Parashat Metzora (Leprosy)
Vayikra (Leviticus) 14:1–15:33
Haftarah: Malachi 3:4-24 (4:6 English Bibles)
This week we have a special reading from Malachi 3:4–24 for what is called the “Shabbat HaGadol” (Great Shabbat) which is the Shabbat before the Passover. The name comes from two possible sources. The sages believe that the Shabbat HaGadol took place on the tenth of Nisan right before the first Passover as we read in Exodus 12:1–6:
ADONAI spoke to Moshe and Aharon in the land of Egypt; he said, “You are to begin your calendar with this month; it will be the first month of the year for you. Speak to all the assembly of Israel and say, ‘On the tenth day of this month, each man is to take a lamb or kid for his family, one per household — except that if the household is too small for a whole lamb or kid, then he and his next-door neighbor should share one, dividing it in proportion to the number of people eating it. Your animal must be without defect, a male in its first year, and you may choose it from either the sheep or the goats. You are to keep it until the fourteenth day of the month.’”
Another possibility is found in the special Haftarah portion when we read in Malachi 3:23 (4:5 in English bibles):
Behold, I am going to send you Elijah the prophet before the coming of the great and terrible day of the LORD.
The word “great” in this verse is a translation of the Hebrew word “gadol”, which means great or big; hence, this could explain the term “Shabbat HaGadol” (“Great” or “Big” Shabbat).
As I read the Parasha and the Haftarah, I was reflecting on the possible connection between the two. In general, the Parasha speaks about the issues of leprosy and various bodily discharges, while the Haftara speaks of God’s judgment over the “sorcerers, the adulterers, against those who swear falsely, those who oppress the wage earner in his wages or the widow or the orphan, and those who turn away the stranger from justice and do not fear [God]” (Malachi 3:5), and over the children of Israel’s for misuse of God’s money (Malachi 3:6-12) . In my understanding, what connects both Scripture portions is the separation between righteous/pure and unrighteous/defiled in the coming day of judgment.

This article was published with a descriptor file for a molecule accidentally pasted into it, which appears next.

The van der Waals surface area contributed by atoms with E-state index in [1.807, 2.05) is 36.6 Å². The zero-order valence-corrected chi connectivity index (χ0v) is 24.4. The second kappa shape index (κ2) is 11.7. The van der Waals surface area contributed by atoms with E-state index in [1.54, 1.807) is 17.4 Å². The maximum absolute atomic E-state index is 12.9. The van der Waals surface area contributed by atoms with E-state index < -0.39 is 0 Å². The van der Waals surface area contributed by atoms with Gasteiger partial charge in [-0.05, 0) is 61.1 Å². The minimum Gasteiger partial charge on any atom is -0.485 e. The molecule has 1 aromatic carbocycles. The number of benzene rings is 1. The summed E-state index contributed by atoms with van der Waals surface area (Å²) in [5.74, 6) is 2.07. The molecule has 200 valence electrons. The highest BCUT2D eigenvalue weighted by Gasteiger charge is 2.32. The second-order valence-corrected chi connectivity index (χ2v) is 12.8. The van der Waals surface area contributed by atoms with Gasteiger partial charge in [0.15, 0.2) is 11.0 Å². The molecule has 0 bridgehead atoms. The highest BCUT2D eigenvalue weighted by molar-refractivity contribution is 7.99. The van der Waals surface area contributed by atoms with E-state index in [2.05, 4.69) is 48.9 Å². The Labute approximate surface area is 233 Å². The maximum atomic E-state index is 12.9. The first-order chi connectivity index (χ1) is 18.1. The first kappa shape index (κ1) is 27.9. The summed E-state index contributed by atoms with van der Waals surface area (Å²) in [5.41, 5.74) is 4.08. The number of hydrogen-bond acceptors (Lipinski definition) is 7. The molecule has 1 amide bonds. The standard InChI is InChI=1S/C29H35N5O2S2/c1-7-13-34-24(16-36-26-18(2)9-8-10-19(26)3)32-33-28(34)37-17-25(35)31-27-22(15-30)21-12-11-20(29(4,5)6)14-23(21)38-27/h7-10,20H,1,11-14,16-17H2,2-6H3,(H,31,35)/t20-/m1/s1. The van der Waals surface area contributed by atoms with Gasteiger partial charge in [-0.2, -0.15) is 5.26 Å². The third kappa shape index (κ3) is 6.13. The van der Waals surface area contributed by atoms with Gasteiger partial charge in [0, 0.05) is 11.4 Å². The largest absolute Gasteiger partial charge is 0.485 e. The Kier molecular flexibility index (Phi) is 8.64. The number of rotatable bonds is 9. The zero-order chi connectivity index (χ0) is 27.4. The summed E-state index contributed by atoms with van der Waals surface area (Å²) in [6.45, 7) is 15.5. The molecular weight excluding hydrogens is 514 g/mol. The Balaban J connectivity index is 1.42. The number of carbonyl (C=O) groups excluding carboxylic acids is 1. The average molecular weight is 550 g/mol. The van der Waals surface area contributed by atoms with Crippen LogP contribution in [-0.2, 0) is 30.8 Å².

But, the connection doesn’t stop there. It tells us something about God’s heart and what He desires for His kingdom. As I wrote, the Parasha speaks of those who were impure due to physical ailments; they were the outcasts of society. God, in His mercy and kindness, provided a way for them to be purified and cleansed. This, I believe, is the reason that in Malachi 3:22 (4:4), we read of the importance of remembering the Torah of Moshe (Moses):
Remember the Torah of Moshe My servant, the statutes and ordinances which I commanded him in Horeb for all Israel.
While some followers of Messiah tend to view the Torah of Moshe negatively, I would like to suggest that it is a wonderful gift — it is God’s Word, after all — because it shows us who God is, and because God never changes, we know that His precepts handed down through Moses still hold spiritual value. The Torah of Moses also points us to Yeshua as He Himself said, “For if you believed Moses, you would believe Me; for he wrote about Me” (John 5:46).
I don't believe it is coincidental that, when we connect the two portions with Passover, we find a form of redemption through God’s provision of purification. I also believe that as Malachi speaks of the importance of returning to God as the “gadol” (great) day of the LORD approaches, we, His followers, need to be reminded of our role to be salt and light so that those who aren’t yet purified & redeemed by the blood of the Lamb have an opportunity to do that.
As followers of Messiah, we often seek and expect perfection rather than repentance, purification and holiness. But let’s not be deceived; the Kingdom of God is not about perfect people but about people who have been purified & cleansed by Yeshua, and are free to live holy lives by the power of the Holy Spirit, having been reconciled to the Father.
He seeks purified hearts — not perfect people.
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